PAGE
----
2012 SRAM Red: Shifting To The Front

  • By Aaron Hersh
  • Published Feb 1, 2012
  • Updated Oct 31, 2014 at 4:37 PM UTC
Photo: Aaron Hersh

SRAM’s first complete overhaul to their premier Red groupset greatly improves upon the three weaknesses of the original kit. Although they haven’t created new triathlon shifters or followed the trend to electronic shifting, 2012 SRAM Red brakes stronger, front shifts faster (much faster) and makes less noise than its predecessor.

PHOTOS: 2012 SRAM Red Groupset

Front Shifting

The improvement in front shift performance from the original Red kit to the 2012 version is simply astonishing. SRAM engineers transformed this critical aspect of component performance from the group’s biggest weakness to one of its greatest strengths. A light flick of the new slightly larger shift lever catapults the chain from the small ring to the big without any grinding, skipping or mechanical feedback. The chain just goes. SRAM dramatically changed the front derailleur and the chainrings to achieve this outstanding shift performance.

The original Red front derailleur cage was made of titanium and flexed when shifting. Some professional road cyclists and triathletes sponsored by SRAM use the lower level Force front derailleur because it has a stiffer steel cage and shifts faster. The new Red derailleur is feather light, but doesn’t sacrifice stiffness. Instead of using a single material to construct the cage, SRAM used steel, aluminum and even a little carbon to build a cage that is light, stiff and pretty.

The wall of the derailleur cage closest to the frame is steel. Although it’s heavier, building this critical section of the derailleur with steel helps the cage keep its shape when pressed against the chain rather than giving way slightly, which can slow shifting. The front of the cage is forged aluminum. This material lightens the component and allows SRAM to shape the piece to a very specific subtle curve and give it a beautiful finish. The black inside portion of the derailleur’s tail is carbon composite press fitted and glued on to the steel segment. SRAM Design Engineer Mark Santurbane says this bond is plenty strong because the chain doesn’t pull directly against the carbon segment so there is very little stress on the bond.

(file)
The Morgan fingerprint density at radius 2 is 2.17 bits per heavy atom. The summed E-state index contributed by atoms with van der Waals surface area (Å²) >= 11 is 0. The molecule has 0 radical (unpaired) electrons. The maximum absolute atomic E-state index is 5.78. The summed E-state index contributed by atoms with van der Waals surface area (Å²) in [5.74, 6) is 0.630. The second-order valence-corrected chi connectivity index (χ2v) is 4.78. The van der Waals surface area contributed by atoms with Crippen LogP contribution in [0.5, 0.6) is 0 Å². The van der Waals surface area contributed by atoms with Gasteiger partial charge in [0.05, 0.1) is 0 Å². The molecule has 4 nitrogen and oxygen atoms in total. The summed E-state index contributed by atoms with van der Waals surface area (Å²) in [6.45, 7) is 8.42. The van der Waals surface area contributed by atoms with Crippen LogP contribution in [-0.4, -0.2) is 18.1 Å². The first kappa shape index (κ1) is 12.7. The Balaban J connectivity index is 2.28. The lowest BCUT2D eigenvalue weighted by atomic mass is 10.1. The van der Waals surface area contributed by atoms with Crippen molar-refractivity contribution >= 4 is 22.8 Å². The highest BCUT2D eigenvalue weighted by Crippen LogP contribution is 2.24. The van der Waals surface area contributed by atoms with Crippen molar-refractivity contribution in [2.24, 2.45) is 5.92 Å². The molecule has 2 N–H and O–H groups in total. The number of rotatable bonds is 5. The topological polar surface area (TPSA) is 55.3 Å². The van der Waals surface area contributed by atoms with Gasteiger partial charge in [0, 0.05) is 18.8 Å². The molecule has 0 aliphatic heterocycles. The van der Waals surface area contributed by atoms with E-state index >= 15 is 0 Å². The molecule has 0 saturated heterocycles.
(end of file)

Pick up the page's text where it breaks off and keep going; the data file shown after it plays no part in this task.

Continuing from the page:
In addition to the changes to the cage itself, SRAM fundamentally changed the way the derailleur moves when shifting. Most derailleur cages move straight to the side when shifted from the small ring position to the big. If you marked the position of the walls before and after shifting, they would be parallel to themselves. Although this simplistic movement can execute an accurate shift, existing systems using this derailleur movement require an intermediate front derailleur position to prevent the chain from rubbing against the chain in all gear combinations. SRAM added a twist in the front derailleur’s shift movement that allows the system to rapidly jump gears and eliminate the middle position entirely.

The tail of the derailleur is pointed toward the center of the cassette whether in the big ring or the small. When the derailleur drops to the small ring position, the tail of the cage—the rearmost part—doesn’t move in toward the bike as far as the front of the cage. As a result, the cage ends up pointing slightly outward from the bike. This unique movement prevents the chain from rubbing in almost any gear combination. We were able to get a tiny amount of chain rub when in the 39-11 combination, but there wasn’t a whisper in any other combination, even while cross-chaining in the big-big 53-23 gear combination. Although the ability to cross chain with impunity is a major bonus, the biggest improvement is simply the speed, ease and accuracy with which the kit up-shifts.

Upshifting to the big ring using the 2011 Red kit required a bit of cajoling, but the 2012 shifts with amazing speed and precision. Since the middle trim position has been eliminated, a light flick on the shifter is all it takes. Front shifting felt amazing compared to any mechanical component kit, and shockingly close to the performance of Shimano Di2 electronic groups. The chain would shift from any gear combination and even under a lot of load.

The chainrings are the other redesigned components that make this superior shifting performance possible. After much trial and error while working around the existing patents held by Shimano and Campagnolo, SRAM found a combination of ramps and pins that accelerate front shifting.

The front derailleur comes with a chain catcher that can be adjusted independent of the derailleur to prevent the chain from falling off the chainrings onto the frame.

Along with the standard crank, SRAM is offering a Quarq power meter built into the Red crank.

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Aaron Hersh

Aaron Hersh

Aaron Hersh is the Senior Tech Editor of Triathlete magazine. To submit a question, write Aaron at

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